|by David Hood|
Watkins merely has to look down and see the scars on his arms, scars so large the tape can’t hide them, or look down at his shoes and see where he has written the nickname of the friend who was closer than a brother. Along with the emotional and physical scars that come from surviving the ordeal is the knowledge that life can change in an instant, something most young people simply don’t understand.
Last September, Watkins was on his way to a cookout with friends when the vehicle in which he was a passenger hydroplaned and slammed into a utility pole. The North Carolina High Patrol said the Dodge Durango lost control while making a left turn, slid off the road and hit an electrical pole, causing it to snap and live lines to fall on top of the SUV. Watkins spent two hours compressed in the car as emergency personnel tried to free a 295-pound man crammed into a small space. Watkins survived the accident, but missed the rest of the season rehabbing his injuries.
However, no amount of rehab could heal the amount of pain he felt in losing Dache Gossett, his close friend and the 21-year old driver of the Durango who was a Homecoming King and football star in his hometown of Forest City, N.C.
Finally healthy, Watkins is trying to move forward with his life, but the accident and his friend are never far away from his thoughts.
“It’s a blessing to be back out there on the field after sitting out pretty much the whole year, it feels good to be back out there grinding with my teammates again,” Watkins said after Tuesday’s practice. “You really don’t know how much you miss it til it’s gone. Just sitting and watching my boys have fun during the season was tough, but I knew my time would come again.”
Watkins said the details of that night, however, are forever etched in his memory.
“We were going to a cookout, and we came up on a turn and the car just lost control,” Watkins said. “We spun out and hit a pole, and I hit my head on the window. I was knocked out and unconscious for a minute, and I was trapped under the telephone pole. The telephone pole was stuck on my legs and I was stuck for over two hours until they cut me out. That was a crazy day. I will never forget that day. My dad said he talked to one of the firemen, and said that if I had been a smaller guy I could have broken both of my legs. It was good that I was 295 and a big guy. It was a blessing, and God was there for me.”
Watkins spent the night at a hospital in Asheville, most of the time in shock over what had transpired.
“I wasn’t really scared. I was just in shock more than anything,” he said. “When I woke up I realized I had lost my friend and it was just a tough day for me.”
The next few months were spent trying to get healthy while living as normal of a life as he could.
Being around the football team helped.
“My main goal was just to get healthy at first,” he said. “I just had to take it a step at a time. I didn’t do a lot of damage to my leg – I just had two big hematomas – but once that went down I got my strength back and it was just a matter of gaining confidence. My boys and the coaches supported me. It was good to get back to campus and get my mind away from the accident. They kept me uplifted. We sat around playing video games and laughing all the time. They kept me up. It was good being back around my teammates.”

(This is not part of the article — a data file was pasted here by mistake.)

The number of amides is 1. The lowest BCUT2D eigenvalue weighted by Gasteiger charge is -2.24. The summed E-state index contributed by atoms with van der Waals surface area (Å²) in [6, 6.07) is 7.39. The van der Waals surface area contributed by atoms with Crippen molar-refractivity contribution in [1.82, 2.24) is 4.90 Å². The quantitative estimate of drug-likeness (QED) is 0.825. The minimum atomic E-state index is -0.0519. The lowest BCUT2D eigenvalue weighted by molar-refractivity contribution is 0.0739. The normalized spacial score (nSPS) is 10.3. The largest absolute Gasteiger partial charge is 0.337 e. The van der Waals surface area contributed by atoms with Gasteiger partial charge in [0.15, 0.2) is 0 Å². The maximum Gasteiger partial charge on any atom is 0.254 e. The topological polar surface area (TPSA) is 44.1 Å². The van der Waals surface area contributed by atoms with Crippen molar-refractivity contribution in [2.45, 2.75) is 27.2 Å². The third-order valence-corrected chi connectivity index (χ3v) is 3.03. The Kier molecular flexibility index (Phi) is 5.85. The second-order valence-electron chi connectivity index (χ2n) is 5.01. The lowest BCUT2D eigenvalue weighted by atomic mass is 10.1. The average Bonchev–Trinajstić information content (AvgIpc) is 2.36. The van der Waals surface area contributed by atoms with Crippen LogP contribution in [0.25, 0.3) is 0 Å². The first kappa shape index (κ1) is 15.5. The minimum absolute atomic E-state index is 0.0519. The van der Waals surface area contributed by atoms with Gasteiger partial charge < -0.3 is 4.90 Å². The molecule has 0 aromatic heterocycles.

Along the way, Watkins said he learned a valuable lesson.
“It just showed me how quick things can change and how quick your life can be taken away,” he said. “You really can’t take any days for granted. It changed my mindset a lot.”
Clemson head coach Dabo Swinney said that Watkins is back to being Carlos Watkins.
“He's back to being Carlos. He looks like he did at this time last year,” Swinney said. “You may remember that Carlos started against Georgia last year. Had an unbelievable camp and came out of the gate and earned that first start. He played well. The wreck really affected him mentally and physically and it took us a while to get him back. He looks great. He had a great summer.”
Watkins said that in an effort to cope with the tragedy, he uses it as motivation.
“You can’t really move forward from it. It is always going to be with you because of how tragic it was. I try to use it as a motivational thing. My friend that passed away was a big Clemson fan, so I am doing it for him as well. I am pretty sure he is looking down on me telling me to go for it.”
Gossett is never far from Watkins’ thoughts.
“His nickname was Sheeke. I put him on my cleats to remind me of him,” Watkins said. “And I have the scars on my arm. He was actually two years ahead of me in high school. I was at his house every day, and he was like a big brother. When I went home that was the first person I would look up.”
Now, all Watkins has to do is look down for the reminder of the life and friend that was lost, and for a reminder that his life has to go on.
David Hood can be reached at firstname.lastname@example.org